A June decision of Justice Turnbull was recently reported in which the Court sanctioned a plaintiff with rarely-seen “full indemnity costs” for making serious allegations of fraud and conspiracy, then dropping them on the eve of trial.
The plaintiff had borrowed $275,000 from one defendant in order to purchase a property from another defendant who acted on behalf of a third (corporate) defendant, which had obtained the subject property following a foreclosure suit. Shortly after the transaction, however, the plaintiff sued all defendants claiming fraud, conspiracy, and misrepresentation in their dealings with her, which she alleged had unlawfully converted $300,000 from her use. An additional $100,000 was claimed in punitive damages.
The defendants made written offers to settle in return for partial indemnity costs less $500, which were refused. They then brought a summary judgment motion, seeking to dismiss the claims.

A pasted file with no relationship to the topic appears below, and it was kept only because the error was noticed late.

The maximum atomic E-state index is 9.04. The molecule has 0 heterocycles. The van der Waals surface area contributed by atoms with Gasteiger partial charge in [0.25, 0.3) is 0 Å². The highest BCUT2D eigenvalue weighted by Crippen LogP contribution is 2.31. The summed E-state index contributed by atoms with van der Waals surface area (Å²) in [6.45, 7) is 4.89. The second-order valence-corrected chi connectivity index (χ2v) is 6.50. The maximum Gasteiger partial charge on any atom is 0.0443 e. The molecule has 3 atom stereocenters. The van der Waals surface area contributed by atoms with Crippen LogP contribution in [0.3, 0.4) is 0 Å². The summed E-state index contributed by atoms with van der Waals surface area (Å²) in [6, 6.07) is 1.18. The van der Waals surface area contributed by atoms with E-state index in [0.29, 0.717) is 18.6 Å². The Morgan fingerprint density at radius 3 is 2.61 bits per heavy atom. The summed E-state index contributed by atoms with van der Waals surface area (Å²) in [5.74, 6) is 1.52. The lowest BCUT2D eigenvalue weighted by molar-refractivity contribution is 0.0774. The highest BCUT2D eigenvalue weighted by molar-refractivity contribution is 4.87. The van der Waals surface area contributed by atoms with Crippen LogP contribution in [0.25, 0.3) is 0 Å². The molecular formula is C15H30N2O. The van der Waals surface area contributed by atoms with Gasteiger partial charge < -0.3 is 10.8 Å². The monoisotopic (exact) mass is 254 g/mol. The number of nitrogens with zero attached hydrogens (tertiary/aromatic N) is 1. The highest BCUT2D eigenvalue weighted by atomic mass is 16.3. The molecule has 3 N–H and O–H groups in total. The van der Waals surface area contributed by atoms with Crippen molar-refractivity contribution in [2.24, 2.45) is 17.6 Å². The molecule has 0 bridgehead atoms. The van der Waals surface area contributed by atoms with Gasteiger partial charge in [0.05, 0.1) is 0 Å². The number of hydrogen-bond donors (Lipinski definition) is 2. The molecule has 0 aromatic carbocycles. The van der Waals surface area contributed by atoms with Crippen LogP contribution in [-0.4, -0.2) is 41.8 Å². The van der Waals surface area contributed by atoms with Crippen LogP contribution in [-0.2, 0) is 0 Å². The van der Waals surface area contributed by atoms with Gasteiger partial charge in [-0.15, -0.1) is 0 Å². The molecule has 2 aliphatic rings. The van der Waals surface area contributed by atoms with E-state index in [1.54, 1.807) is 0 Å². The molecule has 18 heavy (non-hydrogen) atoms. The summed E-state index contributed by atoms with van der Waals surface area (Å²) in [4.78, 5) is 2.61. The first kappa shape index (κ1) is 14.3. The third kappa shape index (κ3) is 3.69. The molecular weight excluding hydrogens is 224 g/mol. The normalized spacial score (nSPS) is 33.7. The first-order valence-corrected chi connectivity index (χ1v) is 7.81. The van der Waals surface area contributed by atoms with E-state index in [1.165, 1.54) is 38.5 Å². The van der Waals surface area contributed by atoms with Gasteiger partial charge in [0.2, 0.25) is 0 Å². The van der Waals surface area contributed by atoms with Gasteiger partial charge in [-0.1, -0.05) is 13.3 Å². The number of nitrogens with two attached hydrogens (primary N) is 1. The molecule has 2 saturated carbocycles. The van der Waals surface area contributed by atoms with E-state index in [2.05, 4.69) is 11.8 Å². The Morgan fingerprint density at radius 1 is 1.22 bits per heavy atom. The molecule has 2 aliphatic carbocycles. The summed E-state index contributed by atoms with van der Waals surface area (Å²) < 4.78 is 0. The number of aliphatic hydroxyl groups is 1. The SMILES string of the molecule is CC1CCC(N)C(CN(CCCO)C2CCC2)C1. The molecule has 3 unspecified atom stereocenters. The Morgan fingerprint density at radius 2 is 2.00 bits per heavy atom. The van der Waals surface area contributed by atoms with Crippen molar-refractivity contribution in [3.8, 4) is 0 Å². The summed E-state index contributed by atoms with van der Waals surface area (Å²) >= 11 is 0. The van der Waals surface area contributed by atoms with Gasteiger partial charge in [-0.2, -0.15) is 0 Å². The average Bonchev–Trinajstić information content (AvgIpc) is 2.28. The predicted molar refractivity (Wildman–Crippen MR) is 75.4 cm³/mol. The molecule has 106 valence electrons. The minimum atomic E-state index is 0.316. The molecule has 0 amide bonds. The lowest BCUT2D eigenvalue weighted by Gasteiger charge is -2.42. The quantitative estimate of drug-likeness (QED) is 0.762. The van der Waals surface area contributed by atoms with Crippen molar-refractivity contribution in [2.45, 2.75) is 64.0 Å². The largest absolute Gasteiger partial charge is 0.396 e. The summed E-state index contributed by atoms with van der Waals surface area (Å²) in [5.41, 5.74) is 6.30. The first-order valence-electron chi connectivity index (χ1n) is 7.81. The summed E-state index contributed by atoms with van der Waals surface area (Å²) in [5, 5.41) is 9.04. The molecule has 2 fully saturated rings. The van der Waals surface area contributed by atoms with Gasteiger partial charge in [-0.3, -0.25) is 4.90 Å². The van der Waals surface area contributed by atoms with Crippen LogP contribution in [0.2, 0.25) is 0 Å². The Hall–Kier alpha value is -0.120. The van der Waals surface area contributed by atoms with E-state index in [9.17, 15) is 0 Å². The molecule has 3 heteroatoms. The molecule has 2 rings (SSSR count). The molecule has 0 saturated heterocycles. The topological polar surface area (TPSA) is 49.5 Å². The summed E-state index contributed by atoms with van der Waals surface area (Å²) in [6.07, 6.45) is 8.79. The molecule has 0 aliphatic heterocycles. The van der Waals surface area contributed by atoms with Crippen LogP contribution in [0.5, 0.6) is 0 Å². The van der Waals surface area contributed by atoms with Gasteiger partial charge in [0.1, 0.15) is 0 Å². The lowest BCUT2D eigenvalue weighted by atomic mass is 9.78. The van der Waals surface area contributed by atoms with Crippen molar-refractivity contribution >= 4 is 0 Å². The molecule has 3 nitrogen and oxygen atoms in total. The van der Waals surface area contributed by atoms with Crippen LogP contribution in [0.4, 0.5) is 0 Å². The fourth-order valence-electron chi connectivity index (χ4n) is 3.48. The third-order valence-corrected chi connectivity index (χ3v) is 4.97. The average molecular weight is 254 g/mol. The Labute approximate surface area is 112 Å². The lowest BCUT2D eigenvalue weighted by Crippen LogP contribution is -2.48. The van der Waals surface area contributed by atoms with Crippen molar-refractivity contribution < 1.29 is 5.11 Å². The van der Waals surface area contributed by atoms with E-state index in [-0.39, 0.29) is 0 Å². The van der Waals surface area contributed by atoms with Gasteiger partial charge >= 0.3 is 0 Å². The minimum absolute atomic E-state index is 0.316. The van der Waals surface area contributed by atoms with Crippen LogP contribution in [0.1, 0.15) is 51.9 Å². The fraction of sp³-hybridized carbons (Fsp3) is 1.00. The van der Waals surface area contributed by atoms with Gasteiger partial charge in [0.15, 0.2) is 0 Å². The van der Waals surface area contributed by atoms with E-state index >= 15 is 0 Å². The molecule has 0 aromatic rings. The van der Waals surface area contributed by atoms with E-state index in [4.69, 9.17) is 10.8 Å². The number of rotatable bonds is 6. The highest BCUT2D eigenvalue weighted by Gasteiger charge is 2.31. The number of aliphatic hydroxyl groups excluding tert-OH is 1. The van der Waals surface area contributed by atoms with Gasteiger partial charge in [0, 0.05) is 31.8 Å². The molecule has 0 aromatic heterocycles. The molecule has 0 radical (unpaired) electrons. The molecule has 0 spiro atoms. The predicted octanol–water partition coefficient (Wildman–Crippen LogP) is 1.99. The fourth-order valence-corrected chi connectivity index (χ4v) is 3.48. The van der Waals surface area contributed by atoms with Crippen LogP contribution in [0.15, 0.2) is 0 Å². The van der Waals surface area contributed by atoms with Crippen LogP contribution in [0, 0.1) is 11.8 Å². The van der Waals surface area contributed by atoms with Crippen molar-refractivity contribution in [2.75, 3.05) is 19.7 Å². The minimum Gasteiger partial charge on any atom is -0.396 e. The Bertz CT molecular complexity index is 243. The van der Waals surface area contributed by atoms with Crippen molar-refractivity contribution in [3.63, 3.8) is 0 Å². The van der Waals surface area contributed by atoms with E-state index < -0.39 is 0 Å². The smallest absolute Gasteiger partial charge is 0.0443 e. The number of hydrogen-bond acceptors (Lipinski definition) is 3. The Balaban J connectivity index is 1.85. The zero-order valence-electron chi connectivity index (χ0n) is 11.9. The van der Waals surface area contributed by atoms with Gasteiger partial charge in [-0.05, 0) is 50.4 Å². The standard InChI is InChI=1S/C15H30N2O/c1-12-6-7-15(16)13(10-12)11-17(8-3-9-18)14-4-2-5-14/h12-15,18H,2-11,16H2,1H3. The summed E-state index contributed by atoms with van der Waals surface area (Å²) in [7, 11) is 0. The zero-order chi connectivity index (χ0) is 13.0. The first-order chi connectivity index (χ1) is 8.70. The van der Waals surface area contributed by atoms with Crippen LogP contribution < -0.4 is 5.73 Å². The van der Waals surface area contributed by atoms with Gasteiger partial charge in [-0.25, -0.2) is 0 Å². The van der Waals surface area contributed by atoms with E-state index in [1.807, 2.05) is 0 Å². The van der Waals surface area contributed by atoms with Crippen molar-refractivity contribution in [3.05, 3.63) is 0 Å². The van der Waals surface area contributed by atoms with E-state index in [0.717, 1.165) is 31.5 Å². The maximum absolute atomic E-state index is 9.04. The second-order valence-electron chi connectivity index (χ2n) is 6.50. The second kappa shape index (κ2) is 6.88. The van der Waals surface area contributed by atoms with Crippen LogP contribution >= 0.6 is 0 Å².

On the eve of the hearing of the summary judgment motion, the plaintiff through counsel consented to the dismissal of the claims and a Consent Order followed dismissing the claims with costs to be assessed.
In holding the plaintiff liable for full indemnity costs, Justice Turnbull noted the early offers to settle made by all defendants, as well as the seriousness of the allegations that were made and abandoned, saying:
“Our Courts have often held that parties who make allegations of fraud or improper conduct which are seriously prejudicial to the character and reputation of a party, which prove to be unfounded, are often held liable to pay costs on a higher scale.” (at para 23)
In the result, both defendants were awarded similar full indemnity sums amounting to approximately 40 hours of work at $450 per hour, totaling about $17,000 (+HST) each.
Ref: Tingas-Demetriou vs. Dublin et al, 2016 ONSC 3414